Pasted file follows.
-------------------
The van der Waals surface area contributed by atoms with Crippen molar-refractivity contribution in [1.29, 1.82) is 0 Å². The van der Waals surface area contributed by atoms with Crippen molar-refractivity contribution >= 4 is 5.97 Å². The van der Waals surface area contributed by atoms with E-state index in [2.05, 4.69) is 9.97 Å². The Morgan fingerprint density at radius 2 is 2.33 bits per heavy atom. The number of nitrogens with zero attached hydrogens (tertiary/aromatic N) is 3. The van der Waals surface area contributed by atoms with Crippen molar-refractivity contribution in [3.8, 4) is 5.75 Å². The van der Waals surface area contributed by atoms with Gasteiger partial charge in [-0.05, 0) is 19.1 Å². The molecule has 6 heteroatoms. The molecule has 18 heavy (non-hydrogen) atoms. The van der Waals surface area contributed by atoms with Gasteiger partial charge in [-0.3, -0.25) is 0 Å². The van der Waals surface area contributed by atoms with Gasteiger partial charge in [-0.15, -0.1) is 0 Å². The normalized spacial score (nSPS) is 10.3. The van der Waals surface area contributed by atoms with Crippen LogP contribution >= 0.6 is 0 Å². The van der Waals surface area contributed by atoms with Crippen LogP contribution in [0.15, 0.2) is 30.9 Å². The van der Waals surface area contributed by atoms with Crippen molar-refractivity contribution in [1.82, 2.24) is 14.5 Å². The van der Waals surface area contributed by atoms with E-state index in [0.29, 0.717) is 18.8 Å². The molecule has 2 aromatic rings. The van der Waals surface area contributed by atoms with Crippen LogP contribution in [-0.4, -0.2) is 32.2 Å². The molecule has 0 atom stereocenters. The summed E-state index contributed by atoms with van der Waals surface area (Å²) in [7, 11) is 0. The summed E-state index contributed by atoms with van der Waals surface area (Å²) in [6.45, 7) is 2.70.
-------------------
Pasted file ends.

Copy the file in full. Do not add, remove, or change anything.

The van der Waals surface area contributed by atoms with Crippen molar-refractivity contribution in [1.29, 1.82) is 0 Å². The van der Waals surface area contributed by atoms with Crippen molar-refractivity contribution >= 4 is 5.97 Å². The van der Waals surface area contributed by atoms with E-state index in [2.05, 4.69) is 9.97 Å². The Morgan fingerprint density at radius 2 is 2.33 bits per heavy atom. The number of nitrogens with zero attached hydrogens (tertiary/aromatic N) is 3. The van der Waals surface area contributed by atoms with Crippen molar-refractivity contribution in [3.8, 4) is 5.75 Å². The van der Waals surface area contributed by atoms with Gasteiger partial charge in [-0.05, 0) is 19.1 Å². The molecule has 6 heteroatoms. The molecule has 18 heavy (non-hydrogen) atoms. The van der Waals surface area contributed by atoms with Gasteiger partial charge in [-0.3, -0.25) is 0 Å². The van der Waals surface area contributed by atoms with Gasteiger partial charge in [-0.15, -0.1) is 0 Å². The normalized spacial score (nSPS) is 10.3. The van der Waals surface area contributed by atoms with Crippen LogP contribution >= 0.6 is 0 Å². The van der Waals surface area contributed by atoms with Crippen LogP contribution in [0.15, 0.2) is 30.9 Å². The van der Waals surface area contributed by atoms with Crippen molar-refractivity contribution in [1.82, 2.24) is 14.5 Å². The van der Waals surface area contributed by atoms with E-state index in [0.29, 0.717) is 18.8 Å². The molecule has 2 aromatic rings. The van der Waals surface area contributed by atoms with Crippen LogP contribution in [-0.4, -0.2) is 32.2 Å². The molecule has 0 atom stereocenters. The summed E-state index contributed by atoms with van der Waals surface area (Å²) in [7, 11) is 0. The summed E-state index contributed by atoms with van der Waals surface area (Å²) in [6.45, 7) is 2.70.